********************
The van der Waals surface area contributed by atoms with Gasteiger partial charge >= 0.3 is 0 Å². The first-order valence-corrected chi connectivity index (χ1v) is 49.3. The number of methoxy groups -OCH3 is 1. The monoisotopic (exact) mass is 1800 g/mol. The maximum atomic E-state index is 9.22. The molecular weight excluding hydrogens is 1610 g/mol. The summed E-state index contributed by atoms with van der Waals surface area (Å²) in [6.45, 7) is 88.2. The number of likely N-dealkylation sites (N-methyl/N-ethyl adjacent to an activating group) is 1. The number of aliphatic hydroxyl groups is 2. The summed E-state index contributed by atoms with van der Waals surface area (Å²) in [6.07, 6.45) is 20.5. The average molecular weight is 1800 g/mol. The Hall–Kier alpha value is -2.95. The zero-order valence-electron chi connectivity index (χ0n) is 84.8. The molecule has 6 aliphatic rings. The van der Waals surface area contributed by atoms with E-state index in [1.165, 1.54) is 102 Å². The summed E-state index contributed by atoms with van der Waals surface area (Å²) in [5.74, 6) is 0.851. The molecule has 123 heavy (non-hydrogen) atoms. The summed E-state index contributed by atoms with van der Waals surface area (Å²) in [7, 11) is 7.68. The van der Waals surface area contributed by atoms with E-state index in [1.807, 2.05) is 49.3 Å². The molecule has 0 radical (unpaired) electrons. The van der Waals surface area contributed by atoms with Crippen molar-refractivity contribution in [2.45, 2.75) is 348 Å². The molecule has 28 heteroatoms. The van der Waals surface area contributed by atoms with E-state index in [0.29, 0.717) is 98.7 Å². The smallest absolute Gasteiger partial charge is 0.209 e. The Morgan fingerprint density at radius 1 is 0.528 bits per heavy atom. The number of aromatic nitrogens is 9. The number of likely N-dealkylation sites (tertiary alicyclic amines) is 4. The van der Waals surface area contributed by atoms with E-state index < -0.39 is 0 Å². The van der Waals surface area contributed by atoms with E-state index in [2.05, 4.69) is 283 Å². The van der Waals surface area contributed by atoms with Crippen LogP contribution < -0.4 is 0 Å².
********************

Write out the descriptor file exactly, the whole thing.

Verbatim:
The van der Waals surface area contributed by atoms with Gasteiger partial charge >= 0.3 is 0 Å². The first-order valence-corrected chi connectivity index (χ1v) is 49.3. The number of methoxy groups -OCH3 is 1. The monoisotopic (exact) mass is 1800 g/mol. The maximum atomic E-state index is 9.22. The molecular weight excluding hydrogens is 1610 g/mol. The summed E-state index contributed by atoms with van der Waals surface area (Å²) in [6.45, 7) is 88.2. The number of likely N-dealkylation sites (N-methyl/N-ethyl adjacent to an activating group) is 1. The number of aliphatic hydroxyl groups is 2. The summed E-state index contributed by atoms with van der Waals surface area (Å²) in [6.07, 6.45) is 20.5. The average molecular weight is 1800 g/mol. The Hall–Kier alpha value is -2.95. The zero-order valence-electron chi connectivity index (χ0n) is 84.8. The molecule has 6 aliphatic rings. The van der Waals surface area contributed by atoms with E-state index in [1.165, 1.54) is 102 Å². The summed E-state index contributed by atoms with van der Waals surface area (Å²) in [5.74, 6) is 0.851. The molecule has 123 heavy (non-hydrogen) atoms. The summed E-state index contributed by atoms with van der Waals surface area (Å²) in [7, 11) is 7.68. The van der Waals surface area contributed by atoms with E-state index in [1.807, 2.05) is 49.3 Å². The molecule has 0 radical (unpaired) electrons. The van der Waals surface area contributed by atoms with Crippen molar-refractivity contribution in [2.45, 2.75) is 348 Å². The molecule has 28 heteroatoms. The van der Waals surface area contributed by atoms with E-state index in [0.29, 0.717) is 98.7 Å². The smallest absolute Gasteiger partial charge is 0.209 e. The Morgan fingerprint density at radius 1 is 0.528 bits per heavy atom. The number of aromatic nitrogens is 9. The number of likely N-dealkylation sites (tertiary alicyclic amines) is 4. The van der Waals surface area contributed by atoms with E-state index < -0.39 is 0 Å². The van der Waals surface area contributed by atoms with E-state index in [2.05, 4.69) is 283 Å². The van der Waals surface area contributed by atoms with Crippen LogP contribution < -0.4 is 0 Å².